This short essay is responding to a (mis)characterization made – in passing, perhaps, but unchallenged – about the sort of people in the early Christian Church in the context of a high profile political discussion between two notable thinkers on the right, David French (writes for NRO) and Sohrab Ahmari (writes for Catholic Herald/NYPost) (moderated by Ross Douthat (writes for the NYTimes)). In particular, Sohrab Ahmari made the claim that, prior to the conversion of Constantine, Christianity was a religion of the “elite,” and that it was only after Constantine that the “average Roman cobbler” might have converted. This does not reflect what we know of the early Church.
I want to be clear at the outset: this is not a politics blog, and I will not blog directly about contemporary politics here. It is up to you, the reader, to take deeper historical understanding and apply it to your citizenship in whatever country you happen to reside. Moreover, I understand that some of my readers will find much of what is said in the French-Ahmari debate frustrating or outright offensive; others might wholeheartedly agree with what was said. We are not going to litigate the political issues here – yes, that includes in the comments, you have been warned. We are only interested in the historical questions: “what was the socio-economic makeup of the Church, prior to Constantine? And how did Constantine’s conversion impact that make-up?”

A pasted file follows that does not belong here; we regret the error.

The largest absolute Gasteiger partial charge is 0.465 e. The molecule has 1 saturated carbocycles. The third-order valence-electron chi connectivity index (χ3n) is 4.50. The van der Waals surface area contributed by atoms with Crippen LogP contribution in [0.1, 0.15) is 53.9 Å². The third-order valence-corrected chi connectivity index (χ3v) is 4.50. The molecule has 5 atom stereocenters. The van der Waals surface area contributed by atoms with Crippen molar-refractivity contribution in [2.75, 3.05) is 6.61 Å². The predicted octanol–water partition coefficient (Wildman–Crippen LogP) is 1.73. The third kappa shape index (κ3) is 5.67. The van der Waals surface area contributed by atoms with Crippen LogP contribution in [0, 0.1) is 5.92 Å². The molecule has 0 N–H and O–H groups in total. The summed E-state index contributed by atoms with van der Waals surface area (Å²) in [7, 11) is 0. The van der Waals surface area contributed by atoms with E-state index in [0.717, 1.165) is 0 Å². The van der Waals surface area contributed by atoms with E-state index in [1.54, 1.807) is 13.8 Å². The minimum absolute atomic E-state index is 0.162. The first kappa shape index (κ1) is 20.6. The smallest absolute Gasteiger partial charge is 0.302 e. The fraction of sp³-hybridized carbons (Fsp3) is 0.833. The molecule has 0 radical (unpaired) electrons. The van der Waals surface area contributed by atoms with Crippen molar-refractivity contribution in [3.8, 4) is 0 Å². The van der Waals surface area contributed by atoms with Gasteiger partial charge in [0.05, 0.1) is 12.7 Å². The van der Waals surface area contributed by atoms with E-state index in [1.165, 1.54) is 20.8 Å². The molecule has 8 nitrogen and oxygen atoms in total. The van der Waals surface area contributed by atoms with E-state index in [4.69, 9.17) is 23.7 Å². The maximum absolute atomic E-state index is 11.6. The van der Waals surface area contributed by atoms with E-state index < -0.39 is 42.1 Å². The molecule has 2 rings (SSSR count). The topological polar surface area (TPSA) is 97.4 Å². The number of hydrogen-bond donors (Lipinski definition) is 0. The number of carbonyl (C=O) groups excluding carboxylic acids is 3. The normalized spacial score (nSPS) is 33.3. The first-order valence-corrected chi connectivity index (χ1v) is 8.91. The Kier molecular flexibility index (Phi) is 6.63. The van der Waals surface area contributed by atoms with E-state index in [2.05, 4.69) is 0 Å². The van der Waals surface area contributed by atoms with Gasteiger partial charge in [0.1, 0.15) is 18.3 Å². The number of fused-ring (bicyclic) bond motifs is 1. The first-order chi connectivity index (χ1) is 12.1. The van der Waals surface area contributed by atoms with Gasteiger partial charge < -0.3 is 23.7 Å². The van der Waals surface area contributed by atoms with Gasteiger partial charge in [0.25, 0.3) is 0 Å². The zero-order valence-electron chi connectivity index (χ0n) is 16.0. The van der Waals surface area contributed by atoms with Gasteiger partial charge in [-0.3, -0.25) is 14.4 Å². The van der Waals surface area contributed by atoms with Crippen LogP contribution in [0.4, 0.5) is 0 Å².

The entire talk is online here (and elsewhere), the key exchange happens at the timestamp 30:40. At that point, Sohrab Ahmari makes the following statement, which is what we’re going to assess:
“In the first century or so, after Christ, Christianity was primarily an elite phenomenon. And some rag-tag bands of people that puzzled the Romans. It was only after the Constantinian Conversion, right?…that…that the average Roman cobbler could think to themselves as becoming a Christian.” [emphasis mine]
If we may summarize the claims being made here:
- Christians prior to the conversion of Constantine (I assume he means 312, but perhaps 337) were mostly elites.
- After Constantine is when ‘average Romans’ – here equated inaccurately with urban artisans (cobblers); the average Roman was, of course, always a farmer – started converting to Christianity.
- This happens after Constantine converts – seemingly right after.
Despite the fact that all three men on the stage self-identify as devout Christians, that statement about the nature of the early Church went unchallenged. But – as much as the sources permit us to know – it is not accurate. Each one of the above points is incorrect in some key way. Indeed, some of them are the very opposite of what we observe.
The Early Church (First through Third Centuries)
We should begin with the obvious: the evidence we have for the nature of the socio-economic organization of the very early Church is extremely limited. But the evidence we do have points to a Church that was predominantly urban, but mostly not elite.